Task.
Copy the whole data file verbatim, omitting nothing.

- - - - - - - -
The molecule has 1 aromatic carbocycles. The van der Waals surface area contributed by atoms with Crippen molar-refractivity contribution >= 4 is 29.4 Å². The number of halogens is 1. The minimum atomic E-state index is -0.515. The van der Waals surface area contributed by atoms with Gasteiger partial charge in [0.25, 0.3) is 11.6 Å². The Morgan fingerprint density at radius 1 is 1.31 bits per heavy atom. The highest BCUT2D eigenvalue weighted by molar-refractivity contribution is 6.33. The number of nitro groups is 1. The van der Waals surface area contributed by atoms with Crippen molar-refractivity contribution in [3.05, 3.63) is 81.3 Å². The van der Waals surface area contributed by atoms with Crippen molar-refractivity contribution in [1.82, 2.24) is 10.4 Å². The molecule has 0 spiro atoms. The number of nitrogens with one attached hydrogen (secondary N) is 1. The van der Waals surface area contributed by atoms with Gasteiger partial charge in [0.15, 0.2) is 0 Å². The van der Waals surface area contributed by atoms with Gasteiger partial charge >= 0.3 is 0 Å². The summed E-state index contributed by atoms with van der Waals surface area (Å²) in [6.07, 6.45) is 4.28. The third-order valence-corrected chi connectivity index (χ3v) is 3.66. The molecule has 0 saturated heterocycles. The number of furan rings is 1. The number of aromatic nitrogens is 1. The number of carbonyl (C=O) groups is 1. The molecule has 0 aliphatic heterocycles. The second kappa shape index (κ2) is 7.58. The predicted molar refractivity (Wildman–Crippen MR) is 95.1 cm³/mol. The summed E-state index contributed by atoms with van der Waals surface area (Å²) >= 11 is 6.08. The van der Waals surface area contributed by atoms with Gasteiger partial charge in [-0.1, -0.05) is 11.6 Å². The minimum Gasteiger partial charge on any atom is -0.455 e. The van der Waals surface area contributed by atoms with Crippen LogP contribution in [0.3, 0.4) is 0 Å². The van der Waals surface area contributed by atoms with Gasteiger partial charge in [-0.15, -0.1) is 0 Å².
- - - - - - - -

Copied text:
The molecule has 1 aromatic carbocycles. The van der Waals surface area contributed by atoms with Crippen molar-refractivity contribution >= 4 is 29.4 Å². The number of halogens is 1. The minimum atomic E-state index is -0.515. The van der Waals surface area contributed by atoms with Gasteiger partial charge in [0.25, 0.3) is 11.6 Å². The Morgan fingerprint density at radius 1 is 1.31 bits per heavy atom. The highest BCUT2D eigenvalue weighted by molar-refractivity contribution is 6.33. The number of nitro groups is 1. The van der Waals surface area contributed by atoms with Crippen molar-refractivity contribution in [3.05, 3.63) is 81.3 Å². The van der Waals surface area contributed by atoms with Crippen molar-refractivity contribution in [1.82, 2.24) is 10.4 Å². The molecule has 0 spiro atoms. The number of nitrogens with one attached hydrogen (secondary N) is 1. The van der Waals surface area contributed by atoms with Gasteiger partial charge in [0.15, 0.2) is 0 Å². The van der Waals surface area contributed by atoms with Gasteiger partial charge >= 0.3 is 0 Å². The summed E-state index contributed by atoms with van der Waals surface area (Å²) in [6.07, 6.45) is 4.28. The third-order valence-corrected chi connectivity index (χ3v) is 3.66. The molecule has 0 saturated heterocycles. The number of furan rings is 1. The number of aromatic nitrogens is 1. The number of carbonyl (C=O) groups is 1. The molecule has 0 aliphatic heterocycles. The second kappa shape index (κ2) is 7.58. The predicted molar refractivity (Wildman–Crippen MR) is 95.1 cm³/mol. The summed E-state index contributed by atoms with van der Waals surface area (Å²) >= 11 is 6.08. The van der Waals surface area contributed by atoms with Gasteiger partial charge in [-0.1, -0.05) is 11.6 Å². The minimum Gasteiger partial charge on any atom is -0.455 e. The van der Waals surface area contributed by atoms with Crippen LogP contribution in [0.3, 0.4) is 0 Å². The van der Waals surface area contributed by atoms with Gasteiger partial charge in [-0.15, -0.1) is 0 Å².